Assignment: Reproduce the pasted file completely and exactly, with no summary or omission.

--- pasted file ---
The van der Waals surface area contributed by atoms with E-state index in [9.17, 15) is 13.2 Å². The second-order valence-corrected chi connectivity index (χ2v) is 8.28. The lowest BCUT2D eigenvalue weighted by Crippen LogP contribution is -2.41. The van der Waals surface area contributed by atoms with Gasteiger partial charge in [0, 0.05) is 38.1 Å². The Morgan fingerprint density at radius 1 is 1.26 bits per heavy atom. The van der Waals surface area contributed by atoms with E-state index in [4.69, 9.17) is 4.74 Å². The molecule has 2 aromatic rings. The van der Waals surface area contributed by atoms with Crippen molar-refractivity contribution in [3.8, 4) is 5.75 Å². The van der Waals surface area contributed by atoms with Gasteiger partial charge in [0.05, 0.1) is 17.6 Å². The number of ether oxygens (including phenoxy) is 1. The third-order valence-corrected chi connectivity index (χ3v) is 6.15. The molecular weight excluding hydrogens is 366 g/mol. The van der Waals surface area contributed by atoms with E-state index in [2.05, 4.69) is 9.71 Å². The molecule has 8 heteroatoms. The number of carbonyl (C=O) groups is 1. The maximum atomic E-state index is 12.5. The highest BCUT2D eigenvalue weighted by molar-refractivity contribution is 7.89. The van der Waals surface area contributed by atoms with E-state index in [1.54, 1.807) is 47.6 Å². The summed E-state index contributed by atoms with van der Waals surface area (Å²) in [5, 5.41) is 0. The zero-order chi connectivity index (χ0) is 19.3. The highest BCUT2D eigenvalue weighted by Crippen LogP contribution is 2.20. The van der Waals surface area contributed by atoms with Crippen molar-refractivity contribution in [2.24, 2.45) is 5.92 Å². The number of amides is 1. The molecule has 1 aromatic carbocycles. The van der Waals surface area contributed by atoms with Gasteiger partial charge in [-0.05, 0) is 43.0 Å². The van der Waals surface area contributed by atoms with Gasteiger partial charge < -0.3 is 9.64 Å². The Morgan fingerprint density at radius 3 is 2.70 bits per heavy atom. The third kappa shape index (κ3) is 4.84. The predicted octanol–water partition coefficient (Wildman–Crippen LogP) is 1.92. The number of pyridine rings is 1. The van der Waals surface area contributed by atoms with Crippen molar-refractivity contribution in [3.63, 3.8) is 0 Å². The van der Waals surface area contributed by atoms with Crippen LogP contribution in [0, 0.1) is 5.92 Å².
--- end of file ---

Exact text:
The van der Waals surface area contributed by atoms with E-state index in [9.17, 15) is 13.2 Å². The second-order valence-corrected chi connectivity index (χ2v) is 8.28. The lowest BCUT2D eigenvalue weighted by Crippen LogP contribution is -2.41. The van der Waals surface area contributed by atoms with Gasteiger partial charge in [0, 0.05) is 38.1 Å². The Morgan fingerprint density at radius 1 is 1.26 bits per heavy atom. The van der Waals surface area contributed by atoms with E-state index in [4.69, 9.17) is 4.74 Å². The molecule has 2 aromatic rings. The van der Waals surface area contributed by atoms with Crippen molar-refractivity contribution in [3.8, 4) is 5.75 Å². The van der Waals surface area contributed by atoms with Gasteiger partial charge in [0.05, 0.1) is 17.6 Å². The number of ether oxygens (including phenoxy) is 1. The third-order valence-corrected chi connectivity index (χ3v) is 6.15. The molecular weight excluding hydrogens is 366 g/mol. The van der Waals surface area contributed by atoms with E-state index in [2.05, 4.69) is 9.71 Å². The molecule has 8 heteroatoms. The number of carbonyl (C=O) groups is 1. The maximum atomic E-state index is 12.5. The highest BCUT2D eigenvalue weighted by molar-refractivity contribution is 7.89. The van der Waals surface area contributed by atoms with E-state index in [1.54, 1.807) is 47.6 Å². The summed E-state index contributed by atoms with van der Waals surface area (Å²) in [5, 5.41) is 0. The zero-order chi connectivity index (χ0) is 19.3. The highest BCUT2D eigenvalue weighted by Crippen LogP contribution is 2.20. The van der Waals surface area contributed by atoms with Crippen molar-refractivity contribution in [2.24, 2.45) is 5.92 Å². The number of amides is 1. The molecule has 1 aromatic carbocycles. The van der Waals surface area contributed by atoms with Gasteiger partial charge in [-0.05, 0) is 43.0 Å². The van der Waals surface area contributed by atoms with Gasteiger partial charge < -0.3 is 9.64 Å². The Morgan fingerprint density at radius 3 is 2.70 bits per heavy atom. The third kappa shape index (κ3) is 4.84. The predicted octanol–water partition coefficient (Wildman–Crippen LogP) is 1.92. The number of pyridine rings is 1. The van der Waals surface area contributed by atoms with Crippen molar-refractivity contribution in [3.63, 3.8) is 0 Å². The van der Waals surface area contributed by atoms with Crippen LogP contribution in [0, 0.1) is 5.92 Å².